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Goodbye, Mr. Chips
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Author James Hilton

While best known for creating Mr. Chips, the quintessential English schoolteacher, James Hilton was less a Lancashire lad than a Hollywood insider. After early success as a novelist, he made his mark during the golden age of the movies, penning scripts for Frank Capra and Greer Garson and collaborating with Frances Marion, the most successful female screenwriter of her day.

Hilton's formative years and schooling contributed the details for his most famous story. He attended elementary and grammar school in north London until June 1914, when he won a scholarship to Haileybury College. When his father, himself a headmaster at the Walthamstow School, discovered that Haileybury possessed both a rifle range and an Officer's Training Corps (OTC), Hilton withdrew. Instead he was allowed to choose a public school for himself. Touring England's finest schools alone, he settled on the Leys School in Cambridge after an impressive interview with headmaster Dr. Barber (and despite its rifle range and OTC). Relying on the fact that his father was both forgetful and unobservant, he joined his class at Leys halfway through the summer term in 1915.

Hilton's schoolmates spoke of the thrill of being in class with him. Although often asked to read out his essays, he was generally quiet. He would go to evensong at Kings College Chapel, cycle to Grantchester on half-holidays for tea at the Orchard tea rooms, and to Epping Forest to see his girlfriend, without the knowledge of his housemaster. Among his early papers was a short novelette in a school exercise book that detailed the romance between a boy and girl who met while cycling in Epping Forest.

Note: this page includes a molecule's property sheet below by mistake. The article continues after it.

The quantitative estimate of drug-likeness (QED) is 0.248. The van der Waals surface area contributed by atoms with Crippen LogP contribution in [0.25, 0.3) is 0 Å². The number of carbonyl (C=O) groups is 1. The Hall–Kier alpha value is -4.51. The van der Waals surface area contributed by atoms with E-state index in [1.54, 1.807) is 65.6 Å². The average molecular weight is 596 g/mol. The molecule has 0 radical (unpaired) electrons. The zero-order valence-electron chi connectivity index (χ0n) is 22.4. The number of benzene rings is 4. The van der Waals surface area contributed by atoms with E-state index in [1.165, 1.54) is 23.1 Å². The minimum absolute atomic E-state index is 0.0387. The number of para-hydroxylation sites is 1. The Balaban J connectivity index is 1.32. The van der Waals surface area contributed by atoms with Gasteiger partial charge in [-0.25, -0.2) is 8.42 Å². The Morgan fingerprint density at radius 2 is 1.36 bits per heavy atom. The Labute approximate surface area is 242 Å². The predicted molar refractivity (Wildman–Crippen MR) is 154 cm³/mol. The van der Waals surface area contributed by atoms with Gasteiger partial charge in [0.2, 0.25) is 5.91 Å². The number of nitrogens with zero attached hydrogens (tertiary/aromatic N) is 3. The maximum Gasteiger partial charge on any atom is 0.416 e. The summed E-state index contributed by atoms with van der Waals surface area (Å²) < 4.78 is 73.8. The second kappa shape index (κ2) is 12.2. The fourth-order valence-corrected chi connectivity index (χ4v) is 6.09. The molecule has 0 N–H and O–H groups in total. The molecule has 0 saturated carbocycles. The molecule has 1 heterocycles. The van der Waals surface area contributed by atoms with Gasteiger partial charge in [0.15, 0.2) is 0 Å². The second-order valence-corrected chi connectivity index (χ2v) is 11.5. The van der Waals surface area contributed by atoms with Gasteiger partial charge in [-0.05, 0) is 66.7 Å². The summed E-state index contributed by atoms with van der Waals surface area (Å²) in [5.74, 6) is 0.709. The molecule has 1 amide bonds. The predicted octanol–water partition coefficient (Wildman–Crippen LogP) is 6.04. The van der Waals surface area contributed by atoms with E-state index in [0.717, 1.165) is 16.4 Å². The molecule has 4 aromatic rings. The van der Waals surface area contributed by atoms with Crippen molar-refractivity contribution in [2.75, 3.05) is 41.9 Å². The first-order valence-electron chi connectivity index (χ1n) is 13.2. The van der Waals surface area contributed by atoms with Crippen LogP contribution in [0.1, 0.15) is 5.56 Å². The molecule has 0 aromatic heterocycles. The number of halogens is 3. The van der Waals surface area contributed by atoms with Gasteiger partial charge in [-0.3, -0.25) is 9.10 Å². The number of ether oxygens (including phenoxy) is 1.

Though he spent World War I far from battle, Hilton published several stories in the school magazine, The Fortnightly, that were preoccupied with war. One story concerned a Zeppelin raid over London that he experienced while on summer holiday. Another, "The Bayonet," told of a night spent in a shell crater by a British and a German soldier. His schoolwork was overshadowed by thoughts of war. He wrote: "The careful assessments of schoolmasters were blotted out by larger and wilder markings; a boy who had been expelled returned as a hero with medals; those whose inability to conjugate avoir and être seemed likely in 1913 to imperil a career were to conquer France's enemies better than they did her language; offenders gated for cigarette smoking in January were dropping bombs from the sky in December. It was a frantic world; and we knew it even if we did not talk about it. Slowly, inch by inch, the tide of war lapped to the gates of our seclusion."